P.S. Don't forget to check the nutrition data HERE.

Vegetarian Split Pea Soup

<p>A delicious soup using vegetable stock&#8230;</p>

See Vegetarian Split Pea Soup on Key Ingredient.

P.S. My sister and I are finally getting skinnier!

See how we're doing it HERE! :)

Tuesday, November 23, 2010

Monotonous, Repetitive, Mindless Tasks (i.e. Housework): The Pros and Cons


One of my friends, in an effort to help her husband understand what it is like to do housework day in and day out, explained it like this...

"First, you take apart an engine, then you put it back together again. The next day, you take apart that same engine, then you put it back together again. The next day, you take apart that same engine, then you put it back together again. The next day, you take apart that same engine, then you put it back together again."

Get the point?

And isn't it true? We sweep and mop the same floors, wash the same dishes, wash, dry, hang up and iron the same clothes day in and day out. Women (and sometimes men) all over the world do this, unless they have maids, servants or are disabled in some way.

Have you ever wondered why God set life up this way? I have. Many times. It wasn't until recently that I finally figured out the answer... perhaps.

I'm sure most of you never get into heated discussions with your husbands, but, on a rare occasion, I do. And sometimes, just sometimes, we go to bed mad at each other. (Can you believe that we would blatantly disregard the most slung-around marital advice ever given?) The next day goes something like this...

I start my day upset. Then I get the kids ready and off to school, which is a distraction for a while, then I start with the mindless tasks of dishes, sweeping and laundry. During these tasks my brain has absolutely nothing to do but think of all the ways my husband wronged me and how I was one hundred percent correct in how I handled the situation. I tell myself that he should apologize, but figure he won't, so I get madder. Then I think of all the other times he didn't apologize, and that I'm still waiting for those apologies, knowing that I'll never, EVER get them, so I get madder. Then I start thinking how I am entirely maligned by everyone who is supposed to love me. I think of the wrongs been done to me by my sister, my children, even my late first husband, and I become madder still.

This goes on all day long, until, at the end of the day, I am ready to give John a good talking to. Because he's out of town most days, I call him on the phone and say, "What are you thoughts on what happened with us last night?"

His response: "I'm sorry, Dear, did something happen with us last night?"


You see, his mind has been filled with a million things to accomplish, solve, sort out, and organize all day long, so the previous evening's happenings had no room to fester. They simply disappeared. My job, however, permitted me to mull over every last detail of the event until I was blue in the face.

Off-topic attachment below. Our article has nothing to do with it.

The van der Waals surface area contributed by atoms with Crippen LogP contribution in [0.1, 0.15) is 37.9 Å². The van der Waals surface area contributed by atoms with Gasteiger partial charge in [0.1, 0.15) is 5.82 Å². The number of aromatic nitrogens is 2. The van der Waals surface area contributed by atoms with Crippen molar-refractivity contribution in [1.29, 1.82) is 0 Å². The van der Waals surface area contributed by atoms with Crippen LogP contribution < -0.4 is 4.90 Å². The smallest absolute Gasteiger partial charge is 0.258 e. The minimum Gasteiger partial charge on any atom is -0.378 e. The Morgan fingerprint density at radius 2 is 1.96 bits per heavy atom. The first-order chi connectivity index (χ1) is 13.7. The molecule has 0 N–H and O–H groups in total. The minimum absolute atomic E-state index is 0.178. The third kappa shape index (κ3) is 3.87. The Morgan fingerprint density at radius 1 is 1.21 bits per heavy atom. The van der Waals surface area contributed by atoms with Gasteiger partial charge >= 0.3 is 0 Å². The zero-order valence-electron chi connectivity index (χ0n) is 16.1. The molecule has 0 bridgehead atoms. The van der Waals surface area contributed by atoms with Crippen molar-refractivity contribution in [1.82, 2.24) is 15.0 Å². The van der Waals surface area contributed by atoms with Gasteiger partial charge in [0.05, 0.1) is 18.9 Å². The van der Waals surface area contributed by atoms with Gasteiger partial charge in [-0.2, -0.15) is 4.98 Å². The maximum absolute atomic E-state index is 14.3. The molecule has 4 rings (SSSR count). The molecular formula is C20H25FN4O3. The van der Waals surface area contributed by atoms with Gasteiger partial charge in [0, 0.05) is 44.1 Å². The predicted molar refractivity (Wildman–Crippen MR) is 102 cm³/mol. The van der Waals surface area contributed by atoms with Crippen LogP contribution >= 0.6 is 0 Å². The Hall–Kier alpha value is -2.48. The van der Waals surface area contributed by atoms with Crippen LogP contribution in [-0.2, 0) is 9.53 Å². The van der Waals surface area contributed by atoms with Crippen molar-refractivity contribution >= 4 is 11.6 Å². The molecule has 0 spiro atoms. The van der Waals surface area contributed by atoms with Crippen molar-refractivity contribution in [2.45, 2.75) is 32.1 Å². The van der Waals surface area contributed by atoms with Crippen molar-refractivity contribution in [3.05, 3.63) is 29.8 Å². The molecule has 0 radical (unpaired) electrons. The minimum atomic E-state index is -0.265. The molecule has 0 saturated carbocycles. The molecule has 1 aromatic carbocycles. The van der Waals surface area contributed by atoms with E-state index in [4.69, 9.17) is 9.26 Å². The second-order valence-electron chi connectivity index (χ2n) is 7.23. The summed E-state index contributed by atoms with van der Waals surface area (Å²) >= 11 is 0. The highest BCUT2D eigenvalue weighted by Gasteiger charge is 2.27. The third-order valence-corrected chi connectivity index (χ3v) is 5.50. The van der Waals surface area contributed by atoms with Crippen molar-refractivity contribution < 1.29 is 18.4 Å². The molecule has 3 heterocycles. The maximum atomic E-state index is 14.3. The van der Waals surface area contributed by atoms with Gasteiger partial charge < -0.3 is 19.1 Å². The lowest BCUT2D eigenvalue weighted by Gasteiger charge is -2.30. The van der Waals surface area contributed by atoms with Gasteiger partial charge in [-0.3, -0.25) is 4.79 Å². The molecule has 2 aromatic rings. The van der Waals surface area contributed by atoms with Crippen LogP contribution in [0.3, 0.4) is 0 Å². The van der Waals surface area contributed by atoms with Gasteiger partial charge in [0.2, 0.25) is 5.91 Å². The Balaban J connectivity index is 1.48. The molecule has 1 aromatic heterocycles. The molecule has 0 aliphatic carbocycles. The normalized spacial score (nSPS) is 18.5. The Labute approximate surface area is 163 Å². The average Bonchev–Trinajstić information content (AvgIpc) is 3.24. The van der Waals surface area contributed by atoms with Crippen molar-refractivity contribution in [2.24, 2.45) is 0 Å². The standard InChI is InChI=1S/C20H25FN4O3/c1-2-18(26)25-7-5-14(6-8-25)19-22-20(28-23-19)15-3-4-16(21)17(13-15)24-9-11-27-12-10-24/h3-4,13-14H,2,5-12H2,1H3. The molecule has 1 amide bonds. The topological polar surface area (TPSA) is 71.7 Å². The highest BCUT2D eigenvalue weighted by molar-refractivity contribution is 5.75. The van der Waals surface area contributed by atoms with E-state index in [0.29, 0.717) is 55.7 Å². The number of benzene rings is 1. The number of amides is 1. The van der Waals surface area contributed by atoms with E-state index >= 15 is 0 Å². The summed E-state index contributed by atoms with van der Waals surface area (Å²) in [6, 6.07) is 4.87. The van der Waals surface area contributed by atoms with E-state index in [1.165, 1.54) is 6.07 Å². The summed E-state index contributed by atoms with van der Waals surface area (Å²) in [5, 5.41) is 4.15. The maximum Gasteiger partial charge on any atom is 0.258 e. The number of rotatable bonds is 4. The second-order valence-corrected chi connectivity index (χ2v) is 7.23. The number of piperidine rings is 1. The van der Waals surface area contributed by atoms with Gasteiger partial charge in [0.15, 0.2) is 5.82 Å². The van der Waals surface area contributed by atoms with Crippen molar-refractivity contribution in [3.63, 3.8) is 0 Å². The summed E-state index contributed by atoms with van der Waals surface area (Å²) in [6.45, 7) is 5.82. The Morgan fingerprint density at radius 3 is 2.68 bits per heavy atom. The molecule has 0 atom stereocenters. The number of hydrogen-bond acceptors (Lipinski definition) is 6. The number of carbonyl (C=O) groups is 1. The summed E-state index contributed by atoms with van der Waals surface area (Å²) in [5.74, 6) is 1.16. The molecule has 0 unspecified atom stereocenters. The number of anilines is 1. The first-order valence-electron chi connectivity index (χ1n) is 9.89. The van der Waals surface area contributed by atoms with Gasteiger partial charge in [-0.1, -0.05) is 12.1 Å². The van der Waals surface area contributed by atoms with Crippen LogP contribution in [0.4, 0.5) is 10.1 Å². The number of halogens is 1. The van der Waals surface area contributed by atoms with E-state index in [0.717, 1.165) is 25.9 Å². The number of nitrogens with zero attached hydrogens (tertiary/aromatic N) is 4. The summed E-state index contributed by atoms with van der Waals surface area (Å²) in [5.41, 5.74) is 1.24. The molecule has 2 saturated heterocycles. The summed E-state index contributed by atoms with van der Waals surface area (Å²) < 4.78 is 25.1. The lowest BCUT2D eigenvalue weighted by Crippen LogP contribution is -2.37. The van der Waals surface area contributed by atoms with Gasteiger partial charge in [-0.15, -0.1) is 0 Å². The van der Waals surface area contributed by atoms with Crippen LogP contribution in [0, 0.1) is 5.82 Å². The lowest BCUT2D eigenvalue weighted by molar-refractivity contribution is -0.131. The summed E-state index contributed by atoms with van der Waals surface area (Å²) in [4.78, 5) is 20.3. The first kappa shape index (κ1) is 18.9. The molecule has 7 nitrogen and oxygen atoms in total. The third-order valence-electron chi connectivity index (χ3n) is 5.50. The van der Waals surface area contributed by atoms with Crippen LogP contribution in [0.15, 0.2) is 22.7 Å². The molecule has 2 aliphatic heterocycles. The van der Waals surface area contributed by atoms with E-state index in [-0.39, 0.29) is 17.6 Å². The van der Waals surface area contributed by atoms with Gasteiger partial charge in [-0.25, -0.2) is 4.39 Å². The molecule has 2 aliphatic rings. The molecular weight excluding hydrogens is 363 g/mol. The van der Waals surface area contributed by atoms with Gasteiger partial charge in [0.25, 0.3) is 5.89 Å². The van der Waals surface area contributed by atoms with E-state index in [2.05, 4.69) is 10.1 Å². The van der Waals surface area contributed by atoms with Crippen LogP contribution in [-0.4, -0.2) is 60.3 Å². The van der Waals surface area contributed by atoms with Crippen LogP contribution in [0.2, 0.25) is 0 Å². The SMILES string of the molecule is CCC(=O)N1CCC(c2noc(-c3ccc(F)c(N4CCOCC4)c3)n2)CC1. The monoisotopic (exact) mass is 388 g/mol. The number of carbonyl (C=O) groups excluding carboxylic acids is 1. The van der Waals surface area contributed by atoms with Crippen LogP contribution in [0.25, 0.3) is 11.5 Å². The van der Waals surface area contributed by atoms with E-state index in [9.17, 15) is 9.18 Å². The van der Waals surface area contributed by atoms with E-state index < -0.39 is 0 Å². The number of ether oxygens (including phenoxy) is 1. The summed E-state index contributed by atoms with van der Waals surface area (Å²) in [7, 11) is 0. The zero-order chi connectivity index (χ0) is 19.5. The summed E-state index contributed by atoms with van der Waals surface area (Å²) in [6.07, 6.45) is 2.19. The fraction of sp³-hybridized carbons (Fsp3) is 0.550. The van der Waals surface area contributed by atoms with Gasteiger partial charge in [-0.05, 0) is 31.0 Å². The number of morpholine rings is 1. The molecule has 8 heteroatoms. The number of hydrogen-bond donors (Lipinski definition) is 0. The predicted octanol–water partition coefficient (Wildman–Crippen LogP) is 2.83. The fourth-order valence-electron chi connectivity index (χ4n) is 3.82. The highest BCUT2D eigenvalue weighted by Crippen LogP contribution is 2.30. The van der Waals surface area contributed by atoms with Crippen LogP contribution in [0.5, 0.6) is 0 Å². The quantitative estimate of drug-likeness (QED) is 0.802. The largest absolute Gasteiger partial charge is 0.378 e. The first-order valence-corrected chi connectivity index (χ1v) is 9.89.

So why do I bring all of this up? Because I do believe that God gave us women monotonous, repetitive, mindless tasks for a reason. Wanna know what I think? This give us tons of mental time to problem-solve.

When I'm not mad at my husband (which, fortunately, is most days), my mind is an amazing machine that is lubricated during these hours and hours of thoughtless tasks. I can think and ponder on how to solve the problem of the kids not keeping the theater clean. I can pray about how best to support our son on his two-year mission for our church. I can think about how best to potty train twins... one at a time or together? I can come up with amazing meal plans, I can troubleshoot pet problems, I can think how to add more fiber to our diets, how to get the 14-year-old boy to learn Spanish faster, the 10-year-old boy to practice piano more, and how to compliment the 8-year-old girl on trying to keep her room clean. As Dr. Suess says...

You can think, think and wonder,
Wonder and think,
Oh the thinks you can think up if only you try!

Some of my best ideas have come from doing monotonous tasks. One of the most monotonous tasks I've ever had to do was when I was teaching the twins to sleep in their cribs. I remember having to turn out their lights, sit on a stool between their cribs, and hold their hands until I heard their deep breathing of slumber. Sometimes this took up to thirty minutes, which was just nothing but me sitting in the dark without moving, staring into space... thinking. The idea to start Mega-Family Blogs was born during those hours, and as a result, I have received innumerable comments and emails about how the listing site has blessed the lives of so many moms with large families all over the world. Some mega-families have even met up in person after finding each other on the website. I never would have thought it, but I am certainly grateful for the mindless time I sat in the dark on that stool if the idea that came to me then has brought happiness and comfort to some!